Today, Cleveland is still rioting (the happy kind!) and the Bay Area is still stewing in disappointment and shock. And while it’s the media’s wont to simplistically boil a complex game of interplay governed by the laws of chance and skill down to two players on opposing sides - one rising to the occasion when it mattered most, the other wilting - well, that’s kind of what happened last night.
Lebron James is still the best basketball player on the planet. 2015 and 2016 NBA MVP Steph Curry demonstrated that he still has work to do to fulfill his legend.
Over the 7 game championship series (in which Cleveland rallied from a 3-1 deficit - the first team in NBA history to do so), James led all players in points, rebounds, assists, blocks and steals. That’s the first time a single player has led a team in those five categories in NBA Finals history. James averaged a near triple double for the series (29-9-11), played smart defense, and he elevated an inferior supporting cast into NBA champions.
Curry’s finals were problematic. NBA playoff defense isn’t regular season defense and he consistently struggled as an efficient scorer and in his role as a facilitator. Those struggles were paired with bad body language, long runs of subpar defense and a game 6 ejection. Curry shot 37% from the field during Cleveland’s three game winning run to close out the series (two of those games in Oakland) and ended the Finals with more turnovers than assists. That latter statistic is the most damning. Golden State stopped sharing the ball in key moments and Curry was a big part of the reason why. A team defined by unselfishness and the extra pass were held hostage to a star’s scoring slump. That’s not how the Warriors are supposed to work.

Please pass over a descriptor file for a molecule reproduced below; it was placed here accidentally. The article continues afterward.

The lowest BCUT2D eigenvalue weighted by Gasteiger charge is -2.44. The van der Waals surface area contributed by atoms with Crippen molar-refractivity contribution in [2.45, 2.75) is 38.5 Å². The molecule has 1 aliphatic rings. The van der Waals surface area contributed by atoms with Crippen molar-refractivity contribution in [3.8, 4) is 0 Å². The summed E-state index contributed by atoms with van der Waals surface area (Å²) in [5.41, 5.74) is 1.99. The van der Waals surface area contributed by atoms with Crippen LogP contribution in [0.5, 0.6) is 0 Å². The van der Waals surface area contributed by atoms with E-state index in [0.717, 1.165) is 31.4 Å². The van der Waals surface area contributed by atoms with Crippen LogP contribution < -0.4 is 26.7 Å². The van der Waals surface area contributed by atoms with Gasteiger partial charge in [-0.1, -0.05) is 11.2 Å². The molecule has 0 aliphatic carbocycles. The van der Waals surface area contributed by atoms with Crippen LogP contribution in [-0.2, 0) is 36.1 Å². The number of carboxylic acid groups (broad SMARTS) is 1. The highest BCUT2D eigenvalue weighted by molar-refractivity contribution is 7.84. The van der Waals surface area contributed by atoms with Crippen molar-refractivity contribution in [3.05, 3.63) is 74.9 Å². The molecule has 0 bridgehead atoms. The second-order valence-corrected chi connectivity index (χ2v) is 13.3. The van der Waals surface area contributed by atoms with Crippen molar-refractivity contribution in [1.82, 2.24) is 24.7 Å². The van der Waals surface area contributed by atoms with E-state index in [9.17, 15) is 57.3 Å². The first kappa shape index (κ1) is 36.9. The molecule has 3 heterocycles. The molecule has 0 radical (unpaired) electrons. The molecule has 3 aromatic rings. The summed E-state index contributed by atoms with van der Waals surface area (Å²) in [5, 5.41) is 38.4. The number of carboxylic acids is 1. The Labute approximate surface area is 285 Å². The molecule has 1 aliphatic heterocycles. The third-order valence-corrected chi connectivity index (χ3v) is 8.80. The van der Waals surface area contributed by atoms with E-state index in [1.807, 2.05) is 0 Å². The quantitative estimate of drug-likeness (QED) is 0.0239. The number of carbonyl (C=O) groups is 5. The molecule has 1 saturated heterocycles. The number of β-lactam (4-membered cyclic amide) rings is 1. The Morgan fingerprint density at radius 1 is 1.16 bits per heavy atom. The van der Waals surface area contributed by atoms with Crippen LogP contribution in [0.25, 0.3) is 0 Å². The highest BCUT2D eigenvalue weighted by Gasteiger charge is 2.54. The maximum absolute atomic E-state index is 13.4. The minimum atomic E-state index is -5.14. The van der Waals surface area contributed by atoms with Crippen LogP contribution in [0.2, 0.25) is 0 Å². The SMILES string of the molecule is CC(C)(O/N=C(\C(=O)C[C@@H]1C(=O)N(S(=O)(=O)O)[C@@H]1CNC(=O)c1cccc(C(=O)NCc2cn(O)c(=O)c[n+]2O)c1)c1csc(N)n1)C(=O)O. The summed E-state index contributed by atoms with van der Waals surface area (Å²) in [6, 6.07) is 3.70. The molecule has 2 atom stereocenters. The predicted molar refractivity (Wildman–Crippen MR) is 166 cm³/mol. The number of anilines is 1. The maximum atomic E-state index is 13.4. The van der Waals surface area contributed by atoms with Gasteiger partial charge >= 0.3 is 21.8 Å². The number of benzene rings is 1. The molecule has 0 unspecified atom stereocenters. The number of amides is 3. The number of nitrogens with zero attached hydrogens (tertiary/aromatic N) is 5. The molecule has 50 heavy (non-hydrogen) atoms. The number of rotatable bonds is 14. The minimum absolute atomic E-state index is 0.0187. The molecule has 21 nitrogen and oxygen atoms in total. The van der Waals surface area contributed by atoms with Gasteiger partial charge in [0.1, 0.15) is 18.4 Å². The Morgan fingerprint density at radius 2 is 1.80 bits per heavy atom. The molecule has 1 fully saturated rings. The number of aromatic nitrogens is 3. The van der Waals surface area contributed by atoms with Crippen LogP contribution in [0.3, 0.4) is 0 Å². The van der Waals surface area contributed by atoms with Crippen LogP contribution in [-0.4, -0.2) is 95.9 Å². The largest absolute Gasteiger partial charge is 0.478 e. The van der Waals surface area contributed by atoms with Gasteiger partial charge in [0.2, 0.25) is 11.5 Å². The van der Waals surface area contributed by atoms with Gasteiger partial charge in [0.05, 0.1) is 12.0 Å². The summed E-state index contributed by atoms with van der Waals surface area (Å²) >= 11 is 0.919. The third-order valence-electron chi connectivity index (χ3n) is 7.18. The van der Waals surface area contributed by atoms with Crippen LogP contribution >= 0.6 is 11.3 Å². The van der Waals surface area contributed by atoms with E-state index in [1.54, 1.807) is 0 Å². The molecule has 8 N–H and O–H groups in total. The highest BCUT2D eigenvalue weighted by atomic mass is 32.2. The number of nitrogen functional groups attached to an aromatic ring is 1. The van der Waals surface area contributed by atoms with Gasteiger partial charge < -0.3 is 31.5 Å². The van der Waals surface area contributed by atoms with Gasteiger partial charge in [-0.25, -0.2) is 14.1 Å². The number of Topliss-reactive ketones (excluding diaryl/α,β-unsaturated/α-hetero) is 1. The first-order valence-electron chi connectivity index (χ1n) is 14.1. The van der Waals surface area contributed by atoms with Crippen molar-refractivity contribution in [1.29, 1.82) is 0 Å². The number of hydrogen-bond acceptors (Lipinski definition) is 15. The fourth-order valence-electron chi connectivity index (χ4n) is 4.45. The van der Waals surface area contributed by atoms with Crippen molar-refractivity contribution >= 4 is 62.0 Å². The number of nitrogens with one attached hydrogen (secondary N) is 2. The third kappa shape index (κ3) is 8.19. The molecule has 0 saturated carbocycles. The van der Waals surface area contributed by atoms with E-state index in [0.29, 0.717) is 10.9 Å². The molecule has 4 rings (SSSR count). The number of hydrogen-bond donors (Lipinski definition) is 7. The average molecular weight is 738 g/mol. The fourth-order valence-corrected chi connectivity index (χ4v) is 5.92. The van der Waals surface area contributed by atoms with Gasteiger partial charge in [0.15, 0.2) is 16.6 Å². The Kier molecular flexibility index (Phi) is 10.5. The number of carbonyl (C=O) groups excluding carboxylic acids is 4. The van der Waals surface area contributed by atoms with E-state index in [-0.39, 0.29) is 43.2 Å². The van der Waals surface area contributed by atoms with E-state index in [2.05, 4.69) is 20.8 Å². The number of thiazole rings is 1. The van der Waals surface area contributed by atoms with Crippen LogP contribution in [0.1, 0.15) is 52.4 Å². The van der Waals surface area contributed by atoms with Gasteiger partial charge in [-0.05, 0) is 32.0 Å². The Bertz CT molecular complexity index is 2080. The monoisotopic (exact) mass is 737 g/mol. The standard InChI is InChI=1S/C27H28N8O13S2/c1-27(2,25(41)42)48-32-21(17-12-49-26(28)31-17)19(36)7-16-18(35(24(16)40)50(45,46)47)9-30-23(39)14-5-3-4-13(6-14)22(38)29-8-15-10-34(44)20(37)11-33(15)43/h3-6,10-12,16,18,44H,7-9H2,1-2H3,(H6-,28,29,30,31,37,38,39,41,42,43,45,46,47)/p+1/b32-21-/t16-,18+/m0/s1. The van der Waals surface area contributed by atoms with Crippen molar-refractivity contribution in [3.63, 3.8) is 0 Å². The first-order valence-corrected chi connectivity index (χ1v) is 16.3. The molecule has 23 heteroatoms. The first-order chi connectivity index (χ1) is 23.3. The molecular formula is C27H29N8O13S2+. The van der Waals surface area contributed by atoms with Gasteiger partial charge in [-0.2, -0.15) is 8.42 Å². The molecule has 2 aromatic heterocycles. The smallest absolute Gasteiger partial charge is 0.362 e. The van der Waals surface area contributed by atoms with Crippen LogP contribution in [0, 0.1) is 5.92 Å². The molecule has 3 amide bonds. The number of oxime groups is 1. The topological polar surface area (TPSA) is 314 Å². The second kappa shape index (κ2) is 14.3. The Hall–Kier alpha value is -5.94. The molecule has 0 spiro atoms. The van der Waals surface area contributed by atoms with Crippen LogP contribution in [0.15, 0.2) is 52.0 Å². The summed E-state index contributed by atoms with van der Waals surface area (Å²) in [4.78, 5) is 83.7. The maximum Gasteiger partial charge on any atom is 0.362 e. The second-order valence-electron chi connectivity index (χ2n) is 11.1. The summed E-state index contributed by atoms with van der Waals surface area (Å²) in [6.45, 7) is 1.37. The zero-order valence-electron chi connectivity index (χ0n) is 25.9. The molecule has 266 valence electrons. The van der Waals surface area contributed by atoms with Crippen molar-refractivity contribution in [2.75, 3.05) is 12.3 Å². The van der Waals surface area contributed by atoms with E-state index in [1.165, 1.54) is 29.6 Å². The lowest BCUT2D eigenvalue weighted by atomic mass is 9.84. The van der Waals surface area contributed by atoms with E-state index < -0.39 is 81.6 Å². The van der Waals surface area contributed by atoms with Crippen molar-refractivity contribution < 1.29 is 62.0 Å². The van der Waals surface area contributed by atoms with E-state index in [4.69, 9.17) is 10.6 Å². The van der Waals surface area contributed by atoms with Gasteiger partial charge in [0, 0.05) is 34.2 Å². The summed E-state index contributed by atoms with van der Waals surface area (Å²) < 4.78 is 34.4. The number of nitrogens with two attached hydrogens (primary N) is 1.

In the crucial 4th quarter, Curry went 1 for 6 from the field, had a bizarre behind-the-back pass turnover, was repeatedly targeted on the other end of the court (including on Kyrie Irving’s iso 3 pointer to give Cleveland the decisive lead) and generally was the weak link on both squads over the last eight minutes of the game. Mind you, Richard Jefferson was out there. As odd as it is to write, the Warriors might be NBA champions if Shaun Livingston had played Steph’s crunch time minutes. Yep, that felt odd to write.
So Believeland finally has a title. And the NBA’s fan favorite and regular season juggernaut has ash in their mouth. The good news for Curry and Golden State is that NBA narratives shift and are always written in postscript.
Lebron James was once the talented megastar who came up small in the postseason, ridiculed for making the proper basketball play instead of “taking over games”; then he was The Decision egomaniac who had to win mercenary titles with Wade and Bosh; and during the 2016 regular season he was a grousing coach killer who held teammates to an impossible standard.
The problem with narratives is that players don’t have to obey them. They can write their own. Lebron James is the best basketball player on the planet. All he needed was the chance to remind us.